By Ben Geman - 06/26/12 04:11 PM EDT
A federal appeals court has upheld Environmental Protection Agency (EPA) greenhouse gas regulations, a victory for the Obama administration that’s also sure to inflame election-year political battles over the White House green agenda.
Environmentalists heralded the three-judge panel’s unanimous 82-page ruling that leaves intact EPA’s first-time regulations and authority to craft future rules to help combat global warming.
The U.S. Court of Appeals for the District of Columbia Circuit upheld EPA’s “endangerment finding” that greenhouse gases are a threat to human health and welfare — a finding that provides the underpinning for regulation of emissions from tailpipes, smokestacks and other sources.
The court left intact EPA’s rules on carbon emissions from automobiles, and the “tailoring rule” that shields smaller stationary sources from greenhouse gas permitting that the EPA is using to target emissions from big sources like power plants.
Knocking down the tailoring rule might have created a chaotic, uncertain path ahead for emissions regulations by opening up massive numbers of businesses and other facilities to regulation.
EPA Administrator Lisa Jackson applauded the ruling, calling it a “strong validation” of the agency’s work on greenhouse gases
“I am pleased that the U.S. Court of Appeals for the D.C. Circuit found that EPA followed both the science and the law in taking common-sense, reasonable actions to address the very real threat of climate change by limiting greenhouse gas pollution from the largest sources,” Jackson said.
Republicans who have battled EPA over the rules vowed to press forward with their efforts to reverse them through legislation.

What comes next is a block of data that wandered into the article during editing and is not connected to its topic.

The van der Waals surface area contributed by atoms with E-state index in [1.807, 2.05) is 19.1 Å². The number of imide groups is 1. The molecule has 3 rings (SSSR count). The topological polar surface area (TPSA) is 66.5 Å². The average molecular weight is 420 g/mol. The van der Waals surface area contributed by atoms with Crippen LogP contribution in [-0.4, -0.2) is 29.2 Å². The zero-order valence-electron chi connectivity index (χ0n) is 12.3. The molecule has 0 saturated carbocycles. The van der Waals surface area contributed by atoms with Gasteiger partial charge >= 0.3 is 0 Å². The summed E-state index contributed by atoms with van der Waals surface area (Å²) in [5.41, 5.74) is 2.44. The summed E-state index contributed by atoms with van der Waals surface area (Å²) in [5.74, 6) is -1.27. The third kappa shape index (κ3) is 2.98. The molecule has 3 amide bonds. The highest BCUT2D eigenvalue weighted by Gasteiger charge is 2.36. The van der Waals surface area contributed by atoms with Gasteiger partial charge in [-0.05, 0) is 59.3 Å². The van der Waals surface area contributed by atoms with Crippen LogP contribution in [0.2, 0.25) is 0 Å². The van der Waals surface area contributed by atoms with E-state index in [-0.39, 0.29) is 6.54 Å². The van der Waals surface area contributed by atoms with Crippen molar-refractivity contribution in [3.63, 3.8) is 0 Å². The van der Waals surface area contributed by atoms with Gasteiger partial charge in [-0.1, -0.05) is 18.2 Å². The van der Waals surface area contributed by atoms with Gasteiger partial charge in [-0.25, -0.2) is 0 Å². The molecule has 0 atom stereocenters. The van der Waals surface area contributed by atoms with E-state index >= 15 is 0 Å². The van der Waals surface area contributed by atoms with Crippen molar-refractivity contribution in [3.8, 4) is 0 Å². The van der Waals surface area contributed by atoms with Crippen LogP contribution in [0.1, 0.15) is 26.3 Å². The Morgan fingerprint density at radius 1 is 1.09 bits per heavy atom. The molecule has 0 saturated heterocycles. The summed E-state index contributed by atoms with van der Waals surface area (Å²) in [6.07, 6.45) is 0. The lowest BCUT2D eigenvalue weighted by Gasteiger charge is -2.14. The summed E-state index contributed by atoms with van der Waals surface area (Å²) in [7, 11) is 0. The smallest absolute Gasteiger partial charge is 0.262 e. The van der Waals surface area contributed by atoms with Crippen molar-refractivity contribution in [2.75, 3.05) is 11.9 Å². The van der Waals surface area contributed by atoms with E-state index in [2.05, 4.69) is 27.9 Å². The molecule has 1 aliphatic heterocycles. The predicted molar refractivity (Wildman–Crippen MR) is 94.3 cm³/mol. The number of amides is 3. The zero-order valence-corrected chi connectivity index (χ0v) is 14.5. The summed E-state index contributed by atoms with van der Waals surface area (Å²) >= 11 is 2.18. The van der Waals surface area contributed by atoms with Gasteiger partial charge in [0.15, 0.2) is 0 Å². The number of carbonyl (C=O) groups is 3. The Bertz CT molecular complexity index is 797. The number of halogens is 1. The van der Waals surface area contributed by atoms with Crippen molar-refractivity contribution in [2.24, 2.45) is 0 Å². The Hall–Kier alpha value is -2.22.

"This 'big win' for the Obama EPA is a huge loss for every American, especially those in the heartland states which rely on fossil fuel development and the affordable energy that comes with it," said Sen. James Inhofe (R-Okla), the ranking member of the Senate Committee on Environment and Public Works.
"EPA's massive and complicated regulatory barrage will continue to punish job creators and further undermine our economy.”
The decision is a defeat for a suite of industry groups such as the U.S. Chamber of Commerce, the National Mining Association, the National Association of Manufacturers and others that challenged various aspects of EPA’s climate rules. States including Texas and Virginia also filed legal challenges against the rules.
“Today’s ruling is a setback for businesses facing damaging regulations from the EPA,” said National Association of Manufacturers CEO Jay Timmons in a statement on behalf of a number of groups, such as the American Petroleum Institute, the American Frozen Food Institute, the American Fuel & Petrochemical Manufacturers and others.
He said the groups will be “considering all of our legal options when it comes to halting these devastating regulations.”
"The debate to address climate change should take place in the U.S. Congress and should foster economic growth and job creation, not impose additional burdens on businesses,” the groups said.
EPA and the Transportation Department have set joint carbon emissions and mileage standards for model years 2012-2016 and are crafting rules for future years.
EPA has also begun Clean Air Act permitting for some large new and modified stationary emissions sources on a case-by-case basis, and recently proposed first-time national standards for new power plants.
The court ruled that the endangerment finding and the tailpipe rules are “neither arbitrary nor capricious,” and that EPA’s interpretation of the governing Clean Air Act provisions is “unambiguously correct.”
The judges also found that none of the petitioners had standing to challenge the tailoring rule or EPA’s policy on the timing of emissions regulations.
David Doniger, of the Natural Resources Defense Council, called the ruling a “huge victory for our children's future.”
“The court upheld the agency's careful determination, based on a mountain of scientific evidence, that carbon dioxide and other heat-trapping pollutants threaten our health and our planet,” said Doniger, a senior attorney with the group.
But the decision is likely not the end of the fight over EPA’s climate rules.
In addition to potential appeals, Capitol Hill Republicans are seeking to overturn or limit EPA’s power to regulate greenhouse gases, measures that have stalled in the Senate but could gain more traction if Republicans see gains in the fall elections.
In addition, Mitt Romney supports nullifying EPA’s power to regulate greenhouse gases under the Clean Air Act.
— This story was updated at 3:05 p.m.